Cells of the immune system utilize multiple mechanisms to respond to environmental signals and recent studies
have demonstrated roles for two closely related proteins, the aryl hydrocarbon receptor (AHR) and hypoxia inducible
factor-1α (HIF1α), in these processes. The AHR is a transcription factor that is activated by diverse ligands found in the
diet and environmental pollution as well as by microbial and host-derived products. In contrast, HIF1α is a transcription
factor that is active under low oxygen conditions and mediates cellular responses to hypoxia. These evolutionarily
conserved proteins have roles in the interrelated processes of metabolism, tumorigenesis, and vascular development.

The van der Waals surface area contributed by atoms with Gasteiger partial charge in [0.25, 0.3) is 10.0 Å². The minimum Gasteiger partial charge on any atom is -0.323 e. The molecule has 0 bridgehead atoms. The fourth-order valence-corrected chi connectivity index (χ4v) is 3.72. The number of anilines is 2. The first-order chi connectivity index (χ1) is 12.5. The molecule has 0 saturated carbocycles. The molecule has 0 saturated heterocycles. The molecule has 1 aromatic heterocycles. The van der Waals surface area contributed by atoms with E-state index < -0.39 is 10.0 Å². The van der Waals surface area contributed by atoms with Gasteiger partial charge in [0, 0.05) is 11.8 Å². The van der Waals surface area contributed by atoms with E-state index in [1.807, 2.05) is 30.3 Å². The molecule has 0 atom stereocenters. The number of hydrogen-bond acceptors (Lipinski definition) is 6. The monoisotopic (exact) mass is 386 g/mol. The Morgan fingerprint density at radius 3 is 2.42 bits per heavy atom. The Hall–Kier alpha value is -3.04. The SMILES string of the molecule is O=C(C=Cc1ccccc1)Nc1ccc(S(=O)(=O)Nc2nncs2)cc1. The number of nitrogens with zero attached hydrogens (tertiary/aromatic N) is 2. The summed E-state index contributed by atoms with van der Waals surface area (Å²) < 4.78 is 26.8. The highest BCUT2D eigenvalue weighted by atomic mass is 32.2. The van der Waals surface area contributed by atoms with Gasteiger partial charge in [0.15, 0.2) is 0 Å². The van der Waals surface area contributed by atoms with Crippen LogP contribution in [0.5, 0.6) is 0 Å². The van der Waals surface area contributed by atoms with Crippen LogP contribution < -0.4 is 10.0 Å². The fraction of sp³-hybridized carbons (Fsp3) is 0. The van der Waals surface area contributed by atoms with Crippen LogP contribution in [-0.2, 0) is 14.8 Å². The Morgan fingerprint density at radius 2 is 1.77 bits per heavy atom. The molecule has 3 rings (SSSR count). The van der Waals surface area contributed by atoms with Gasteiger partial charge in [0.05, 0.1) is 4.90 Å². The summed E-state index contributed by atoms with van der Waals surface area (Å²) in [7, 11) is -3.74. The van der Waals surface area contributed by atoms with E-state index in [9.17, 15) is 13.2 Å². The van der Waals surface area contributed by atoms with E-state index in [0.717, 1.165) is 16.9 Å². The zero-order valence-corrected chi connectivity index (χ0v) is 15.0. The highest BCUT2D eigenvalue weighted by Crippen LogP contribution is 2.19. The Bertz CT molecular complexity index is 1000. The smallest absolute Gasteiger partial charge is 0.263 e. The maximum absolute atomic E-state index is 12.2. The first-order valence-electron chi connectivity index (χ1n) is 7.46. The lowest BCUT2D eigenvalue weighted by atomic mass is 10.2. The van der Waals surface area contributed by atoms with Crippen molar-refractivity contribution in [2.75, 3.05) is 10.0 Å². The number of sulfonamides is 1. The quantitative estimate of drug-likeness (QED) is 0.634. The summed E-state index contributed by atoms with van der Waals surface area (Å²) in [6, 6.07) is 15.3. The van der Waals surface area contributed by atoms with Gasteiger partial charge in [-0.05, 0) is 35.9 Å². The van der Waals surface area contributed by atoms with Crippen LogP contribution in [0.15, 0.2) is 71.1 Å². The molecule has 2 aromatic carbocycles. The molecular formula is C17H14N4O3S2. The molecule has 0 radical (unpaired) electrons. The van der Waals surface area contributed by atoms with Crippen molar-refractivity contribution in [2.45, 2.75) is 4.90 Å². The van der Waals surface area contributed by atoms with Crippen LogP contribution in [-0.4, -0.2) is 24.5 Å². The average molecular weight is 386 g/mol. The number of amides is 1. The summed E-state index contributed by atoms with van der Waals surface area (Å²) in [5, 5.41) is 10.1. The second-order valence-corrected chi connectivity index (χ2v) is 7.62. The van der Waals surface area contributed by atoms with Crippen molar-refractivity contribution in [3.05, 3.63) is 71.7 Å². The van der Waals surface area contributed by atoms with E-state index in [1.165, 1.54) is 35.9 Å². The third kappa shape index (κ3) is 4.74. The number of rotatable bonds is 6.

Additionally, the AHR and HIF1α have multiple effects on innate and adaptive immunity. This article provides an
overview of the biology of these transcription factors and reviews the effects of AHR and HIF1α signaling on immunity
to infection. There are many parallels between these two pathways and their functions highlight the importance of AHR
and HIF1α activity particularly at barrier surfaces in coordinating responses to pathogens.
Keywords: Adaptive immunity, aryl hydrocarbon receptor, hypoxia inducible factor-1á, infection, innate immunity,
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